Neato BotVac 80 robot vacuum review

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Flashback to several weeks ago…

It’s 3:30pm and I race home from my day job so I can work on Gadgeteer reviews for 90 minutes until Jeanne gets home from work. I sit down in front of my MacBook Pro for some quality writing time when the phone rings. I answer the call. It’s Jeanne.

“Can you vacuum the floors before I get home?” She asks.
“Ok…” I sigh internally.
“Thank you! See you soon!” She hangs up.

ARGH! There goes my writing time. If only I had clone or a gadget that could do the work for me. If only…

Back to present day…

My wish has been answered and my new BFF is the Neato BotVac 80 robotic vacuum cleaner. Let me introduce you…

Note: Images can be clicked to view a larger size.

There are four models of Neato BotVac robotic vacuums. I was sent the BotVac 80 which has been designed to be used in homes with pets. Since I have a long haired 15 pound cat named Max, I was excited to receive this model.


Package contents

Neato Botvac 80
Charging base
Power cord
Blade brush
Combo brush
High performance filter
Magnetic boundary marking tape

Robotic vacuums are nothing new, the Roomba series of vacuums have been on the market for many years. But the Neato BotVac differs from the Roomba and similar robot vacuums in three main ways: shape, suction and room mapping.


Shape and controls

First the shape. Instead of a round shape, the BotVac is shaped like a D. The front and sides of the BotVac are straight with the brush positioned across the front, which allows it to vacuum close to edges and corners.

The BotVac 80 has a white plastic shell with a purple cover on that protects the laser room scanner. There’s also a small LCD display on top which is used to set the time, date and vacuuming schedule. The schedule is separated into days, Monday thru Sunday, with only one scheduled event per day.

There are two buttons on the top of the vacuum that control the activity. Pressing the left button will cause the BotVac to vacuum a 4×6 foot section in front of the vac and then stop. The home button will wake the unit and start cleaning the entire room. There’s also a light around the home button that provides a battery charging status. It will glow green when fully charged and amber while charging. Pressing either button while the unit is cleaning will cause it to pause.


The dust bin and filter module are located in a pull out module on the top of the vacuum. This module lifts out of the BotVac for easy dirt disposal.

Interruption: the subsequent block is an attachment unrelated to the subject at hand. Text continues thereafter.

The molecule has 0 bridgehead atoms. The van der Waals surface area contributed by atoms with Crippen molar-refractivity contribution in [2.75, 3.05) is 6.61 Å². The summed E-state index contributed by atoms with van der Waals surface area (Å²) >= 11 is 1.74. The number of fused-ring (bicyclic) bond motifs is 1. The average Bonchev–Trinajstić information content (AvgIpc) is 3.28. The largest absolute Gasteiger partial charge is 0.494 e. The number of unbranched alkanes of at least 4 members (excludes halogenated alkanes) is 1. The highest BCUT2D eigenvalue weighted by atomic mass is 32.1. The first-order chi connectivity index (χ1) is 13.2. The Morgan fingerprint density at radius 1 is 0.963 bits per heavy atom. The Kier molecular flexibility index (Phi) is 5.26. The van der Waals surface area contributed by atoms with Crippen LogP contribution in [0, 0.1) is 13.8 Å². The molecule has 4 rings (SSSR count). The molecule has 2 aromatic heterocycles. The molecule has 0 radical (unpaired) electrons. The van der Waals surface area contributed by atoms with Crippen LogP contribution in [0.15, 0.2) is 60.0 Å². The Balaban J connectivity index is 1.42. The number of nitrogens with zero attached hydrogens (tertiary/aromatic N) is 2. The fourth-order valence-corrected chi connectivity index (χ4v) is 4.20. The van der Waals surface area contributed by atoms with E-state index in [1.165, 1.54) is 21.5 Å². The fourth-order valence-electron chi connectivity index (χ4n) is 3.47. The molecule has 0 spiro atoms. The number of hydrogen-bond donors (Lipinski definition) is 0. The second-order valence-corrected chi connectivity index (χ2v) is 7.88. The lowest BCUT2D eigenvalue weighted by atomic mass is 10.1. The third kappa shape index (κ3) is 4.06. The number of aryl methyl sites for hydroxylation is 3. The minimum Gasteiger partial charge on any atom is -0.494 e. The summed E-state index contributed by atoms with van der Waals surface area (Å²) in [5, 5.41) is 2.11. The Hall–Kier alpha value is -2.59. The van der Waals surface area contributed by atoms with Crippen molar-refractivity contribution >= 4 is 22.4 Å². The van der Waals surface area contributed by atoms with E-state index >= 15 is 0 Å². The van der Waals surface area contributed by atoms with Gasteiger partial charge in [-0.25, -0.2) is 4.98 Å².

There is also a main power switch inside the dust bin cavity. You only need to turn this on once when you’re initially setting up the BotVac.


When you flip the BotVac over, you’ll find the wheels, side brush and main brush.


Two 10.9 inch brushes come with the BotVac 80. A combo brush and a blade brush. The combo brush has bristles and flexible rubber ribs. It’s the one installed in the vacuum by default and is great for picking up pet hair. The blade brush shown above is designed to be used on all floor types. Since I have a hair shedding monster cat, I did all my testing with the combo brush on both carpets and vinyl floors.


The BotVac has a 3600 mAh rechargeable battery. The battery contacts are located on the back of the vacuum. These two bars allow the unit to charge wirelessly through the included charging base.


The charging base is large, but it’s not too unsightly.


The power cable wraps into the back of the base so you can keep it short and tidy.


The base should be positioned with about 3 feet of clearance on both sides.

Setup, suction and room mapping

I located the charging base in front of a bookcase in my basement, set the BotVac up against the electrical contacts and allowed the battery to charge over night. I then scheduled it to vacuum the next day while I was at work. I set up my Dropcam Pro in the basement so I could watch it vacuum. The next morning I tuned in from my day job to see it start vacuuming. Unfortunately it got hung up after only 15 minutes into the job.


I intentionally raised the platform of my treadmill so the BotVac could sweep the carpet underneath it and that’s what ended up causing the problem. I came home to see the BotVac stuck on the base of the treadmill and also heard it make an alert noise every few minutes to let me know something was wrong. So I went downstairs, picked it up, moved it to a clear area and pressed the home button on top so it would resume vacuuming.


About 20 minutes later I heard the alert noise and found the BotVac had stopped vacuuming with a message on the LCD telling me to clean its brush. I turned the unit over and saw some (not really a lot) of cat hair in the brush bristles. I started getting a little nervous that this vacuum was going to require too much maintenance. I manually picked the hair out of the brush, turned the unit over and let it finish vacuuming the room.


When it finished, I pulled out the dirt bin which was full of cat hair, a few lady bugs and other dirt. Icky… but good. The suction power is another great feature of the BotVac compared to other robot vacs. The bin is easily cleaned by pulling out the filter so that the dirt can fall out into a trash can.


The filter was full of dirt too, but I banged it on the trash can and snapped it back into the bottom of the bin.

The next day I scheduled it to vacuum again and it got stuck before completely vacuuming the room. Argh!